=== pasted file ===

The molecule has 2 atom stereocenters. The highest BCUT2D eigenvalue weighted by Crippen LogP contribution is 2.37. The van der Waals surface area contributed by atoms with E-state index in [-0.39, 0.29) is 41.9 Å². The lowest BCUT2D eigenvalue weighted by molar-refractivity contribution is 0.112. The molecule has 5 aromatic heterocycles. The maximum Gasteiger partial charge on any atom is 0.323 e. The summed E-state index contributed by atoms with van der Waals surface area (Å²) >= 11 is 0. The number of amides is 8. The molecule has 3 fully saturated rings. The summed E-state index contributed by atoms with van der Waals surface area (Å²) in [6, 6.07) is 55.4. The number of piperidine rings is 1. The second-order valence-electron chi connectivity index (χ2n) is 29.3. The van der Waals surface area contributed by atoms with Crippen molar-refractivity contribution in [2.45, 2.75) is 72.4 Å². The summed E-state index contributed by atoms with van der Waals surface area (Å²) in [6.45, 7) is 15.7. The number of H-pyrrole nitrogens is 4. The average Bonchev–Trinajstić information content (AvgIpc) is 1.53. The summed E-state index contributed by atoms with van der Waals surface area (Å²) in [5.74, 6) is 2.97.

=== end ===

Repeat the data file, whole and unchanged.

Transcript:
The molecule has 2 atom stereocenters. The highest BCUT2D eigenvalue weighted by Crippen LogP contribution is 2.37. The van der Waals surface area contributed by atoms with E-state index in [-0.39, 0.29) is 41.9 Å². The lowest BCUT2D eigenvalue weighted by molar-refractivity contribution is 0.112. The molecule has 5 aromatic heterocycles. The maximum Gasteiger partial charge on any atom is 0.323 e. The summed E-state index contributed by atoms with van der Waals surface area (Å²) >= 11 is 0. The number of amides is 8. The molecule has 3 fully saturated rings. The summed E-state index contributed by atoms with van der Waals surface area (Å²) in [6, 6.07) is 55.4. The number of piperidine rings is 1. The second-order valence-electron chi connectivity index (χ2n) is 29.3. The van der Waals surface area contributed by atoms with Crippen molar-refractivity contribution in [2.45, 2.75) is 72.4 Å². The summed E-state index contributed by atoms with van der Waals surface area (Å²) in [6.45, 7) is 15.7. The number of H-pyrrole nitrogens is 4. The average Bonchev–Trinajstić information content (AvgIpc) is 1.53. The summed E-state index contributed by atoms with van der Waals surface area (Å²) in [5.74, 6) is 2.97.